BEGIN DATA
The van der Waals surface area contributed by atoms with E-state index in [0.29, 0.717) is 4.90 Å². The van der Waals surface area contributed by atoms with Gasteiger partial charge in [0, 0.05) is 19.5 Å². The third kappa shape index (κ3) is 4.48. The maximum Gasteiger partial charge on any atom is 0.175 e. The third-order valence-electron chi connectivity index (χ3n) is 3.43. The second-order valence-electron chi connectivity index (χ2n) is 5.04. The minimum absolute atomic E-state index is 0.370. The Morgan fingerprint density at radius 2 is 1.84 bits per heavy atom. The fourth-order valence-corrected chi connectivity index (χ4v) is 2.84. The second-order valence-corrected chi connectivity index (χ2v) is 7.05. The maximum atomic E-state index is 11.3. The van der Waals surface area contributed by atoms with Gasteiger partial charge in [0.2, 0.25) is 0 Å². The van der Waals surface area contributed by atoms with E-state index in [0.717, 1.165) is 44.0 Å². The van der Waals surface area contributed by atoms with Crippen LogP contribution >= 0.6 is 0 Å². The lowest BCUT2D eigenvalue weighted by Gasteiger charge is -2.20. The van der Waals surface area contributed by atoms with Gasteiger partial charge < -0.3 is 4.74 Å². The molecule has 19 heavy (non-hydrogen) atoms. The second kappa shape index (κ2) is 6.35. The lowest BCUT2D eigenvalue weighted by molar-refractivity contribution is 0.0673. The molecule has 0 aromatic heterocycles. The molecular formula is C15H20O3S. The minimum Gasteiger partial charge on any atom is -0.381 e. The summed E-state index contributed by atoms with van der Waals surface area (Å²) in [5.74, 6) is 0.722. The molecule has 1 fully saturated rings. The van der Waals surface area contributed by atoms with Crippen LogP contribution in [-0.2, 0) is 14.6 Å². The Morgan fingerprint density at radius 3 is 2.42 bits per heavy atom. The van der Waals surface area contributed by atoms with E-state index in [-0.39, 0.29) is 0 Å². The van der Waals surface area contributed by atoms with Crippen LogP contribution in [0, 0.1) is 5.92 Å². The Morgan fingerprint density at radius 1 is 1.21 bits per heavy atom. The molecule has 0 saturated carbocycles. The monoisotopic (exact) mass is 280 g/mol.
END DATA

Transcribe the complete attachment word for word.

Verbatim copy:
The van der Waals surface area contributed by atoms with E-state index in [0.29, 0.717) is 4.90 Å². The van der Waals surface area contributed by atoms with Gasteiger partial charge in [0, 0.05) is 19.5 Å². The third kappa shape index (κ3) is 4.48. The maximum Gasteiger partial charge on any atom is 0.175 e. The third-order valence-electron chi connectivity index (χ3n) is 3.43. The second-order valence-electron chi connectivity index (χ2n) is 5.04. The minimum absolute atomic E-state index is 0.370. The Morgan fingerprint density at radius 2 is 1.84 bits per heavy atom. The fourth-order valence-corrected chi connectivity index (χ4v) is 2.84. The second-order valence-corrected chi connectivity index (χ2v) is 7.05. The maximum atomic E-state index is 11.3. The van der Waals surface area contributed by atoms with Gasteiger partial charge in [0.2, 0.25) is 0 Å². The van der Waals surface area contributed by atoms with E-state index in [0.717, 1.165) is 44.0 Å². The van der Waals surface area contributed by atoms with Crippen LogP contribution >= 0.6 is 0 Å². The lowest BCUT2D eigenvalue weighted by Gasteiger charge is -2.20. The van der Waals surface area contributed by atoms with Gasteiger partial charge < -0.3 is 4.74 Å². The molecule has 19 heavy (non-hydrogen) atoms. The second kappa shape index (κ2) is 6.35. The lowest BCUT2D eigenvalue weighted by molar-refractivity contribution is 0.0673. The molecule has 0 aromatic heterocycles. The molecular formula is C15H20O3S. The minimum Gasteiger partial charge on any atom is -0.381 e. The summed E-state index contributed by atoms with van der Waals surface area (Å²) in [5.74, 6) is 0.722. The molecule has 1 fully saturated rings. The van der Waals surface area contributed by atoms with Crippen LogP contribution in [-0.2, 0) is 14.6 Å². The Morgan fingerprint density at radius 3 is 2.42 bits per heavy atom. The van der Waals surface area contributed by atoms with E-state index in [-0.39, 0.29) is 0 Å². The van der Waals surface area contributed by atoms with Crippen LogP contribution in [0, 0.1) is 5.92 Å². The Morgan fingerprint density at radius 1 is 1.21 bits per heavy atom. The molecule has 0 saturated carbocycles. The monoisotopic (exact) mass is 280 g/mol.